7 Deadly Stocks

The S&P 500 is up 21% year-to-date. “Wait, what?” you might be thinking. Yep, it’s true. 21%. This number might not surprise index fund holders, but it’s likely to stun individual stock pickers. The S&P 500 is outperforming 73% of the stock in the index!

Seven deadly stocks are driving an Andre the Giant-sized hole through the performance of the S&P 500 and the performance of the S&P 493. The magnificent 7 are up 105% year-to-date while the S&P 493 are up just 7%.

This shocking disparity, and I don’t mean to downplay it, is a little less shocking when you zoom out. Mega cap tech got destroyed in 2022. These were some of the peak-to-trough declines:

  • Google -46%
  • Amazon -56%
  • Nvidia -66%
  • Facebook -77%

An equal-weighted mag 7 portfolio had a 48% drawdown in 2022 that bottomed two days before the new year. So not to take anything away from the impressive run, but you can’t talk about 2023 without looking at 2022. Over the last two years, the magnificent 7 has barely beaten the S&P 500.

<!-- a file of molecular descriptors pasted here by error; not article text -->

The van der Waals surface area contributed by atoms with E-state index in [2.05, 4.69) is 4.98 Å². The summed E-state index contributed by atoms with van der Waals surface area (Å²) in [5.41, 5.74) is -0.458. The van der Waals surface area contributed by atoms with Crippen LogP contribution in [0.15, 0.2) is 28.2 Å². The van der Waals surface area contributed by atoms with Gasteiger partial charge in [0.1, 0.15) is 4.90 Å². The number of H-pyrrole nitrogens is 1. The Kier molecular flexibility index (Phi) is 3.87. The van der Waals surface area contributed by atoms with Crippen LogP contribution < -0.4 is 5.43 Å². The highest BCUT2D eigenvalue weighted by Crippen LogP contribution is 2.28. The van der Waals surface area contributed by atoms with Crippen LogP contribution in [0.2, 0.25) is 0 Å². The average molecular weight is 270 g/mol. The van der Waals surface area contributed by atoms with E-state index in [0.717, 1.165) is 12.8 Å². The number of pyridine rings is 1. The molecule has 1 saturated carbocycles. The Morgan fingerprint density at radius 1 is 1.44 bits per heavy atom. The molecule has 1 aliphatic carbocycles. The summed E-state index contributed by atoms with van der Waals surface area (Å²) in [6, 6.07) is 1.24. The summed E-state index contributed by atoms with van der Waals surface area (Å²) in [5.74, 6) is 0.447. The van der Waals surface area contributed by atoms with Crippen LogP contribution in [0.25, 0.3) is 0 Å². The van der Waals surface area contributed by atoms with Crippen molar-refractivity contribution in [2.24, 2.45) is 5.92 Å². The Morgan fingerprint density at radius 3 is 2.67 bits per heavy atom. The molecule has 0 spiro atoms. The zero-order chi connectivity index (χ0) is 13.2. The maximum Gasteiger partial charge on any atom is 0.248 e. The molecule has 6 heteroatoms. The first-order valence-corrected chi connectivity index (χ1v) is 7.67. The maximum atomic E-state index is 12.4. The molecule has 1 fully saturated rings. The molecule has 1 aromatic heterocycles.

The question going forward is, is this bad? Like, what follows narrow leadership? Historically, it’s not great. The next chart shows previous periods of extreme outperformance of the cap-weighted index over the equal-weighted one. 1973, 1990, 1999, 2020, and now today. Yikes.

Only four previous examples of this hardly provides us with any conclusive evidence, but nonetheless I thought this was interesting. The chart below shows a better depiction of 1-year forward S&P 500 returns (in red) following a year of narrowing leadership. Not great, not all bad either.

Josh and I covered this and much more on an incredible episode of The Compound & Friends with the brilliant Dr. David Kelly of JP Morgan.


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